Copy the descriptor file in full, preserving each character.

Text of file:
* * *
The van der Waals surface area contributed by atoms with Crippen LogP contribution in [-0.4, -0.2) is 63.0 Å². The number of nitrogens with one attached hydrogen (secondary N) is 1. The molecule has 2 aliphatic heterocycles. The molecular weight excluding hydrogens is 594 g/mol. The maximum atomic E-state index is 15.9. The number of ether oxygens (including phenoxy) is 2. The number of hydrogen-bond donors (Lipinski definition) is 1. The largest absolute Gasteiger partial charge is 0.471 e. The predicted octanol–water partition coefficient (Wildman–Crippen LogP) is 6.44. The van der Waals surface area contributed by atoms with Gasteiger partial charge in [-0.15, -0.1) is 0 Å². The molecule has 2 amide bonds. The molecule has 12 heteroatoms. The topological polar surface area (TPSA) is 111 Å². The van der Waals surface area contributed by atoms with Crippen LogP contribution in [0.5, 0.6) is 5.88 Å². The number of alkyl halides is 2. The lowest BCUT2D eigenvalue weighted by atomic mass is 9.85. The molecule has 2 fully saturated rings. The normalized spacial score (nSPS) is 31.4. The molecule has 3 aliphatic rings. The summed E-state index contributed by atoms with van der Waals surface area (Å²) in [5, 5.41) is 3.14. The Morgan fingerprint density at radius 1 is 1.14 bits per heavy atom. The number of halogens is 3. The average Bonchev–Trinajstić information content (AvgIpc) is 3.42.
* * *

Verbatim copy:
The van der Waals surface area contributed by atoms with Crippen LogP contribution in [-0.4, -0.2) is 63.0 Å². The number of nitrogens with one attached hydrogen (secondary N) is 1. The molecule has 2 aliphatic heterocycles. The molecular weight excluding hydrogens is 594 g/mol. The maximum atomic E-state index is 15.9. The number of ether oxygens (including phenoxy) is 2. The number of hydrogen-bond donors (Lipinski definition) is 1. The largest absolute Gasteiger partial charge is 0.471 e. The predicted octanol–water partition coefficient (Wildman–Crippen LogP) is 6.44. The van der Waals surface area contributed by atoms with Gasteiger partial charge in [-0.15, -0.1) is 0 Å². The molecule has 2 amide bonds. The molecule has 12 heteroatoms. The topological polar surface area (TPSA) is 111 Å². The van der Waals surface area contributed by atoms with Crippen LogP contribution in [0.5, 0.6) is 5.88 Å². The number of alkyl halides is 2. The lowest BCUT2D eigenvalue weighted by atomic mass is 9.85. The molecule has 2 fully saturated rings. The normalized spacial score (nSPS) is 31.4. The molecule has 3 aliphatic rings. The summed E-state index contributed by atoms with van der Waals surface area (Å²) in [5, 5.41) is 3.14. The Morgan fingerprint density at radius 1 is 1.14 bits per heavy atom. The number of halogens is 3. The average Bonchev–Trinajstić information content (AvgIpc) is 3.42.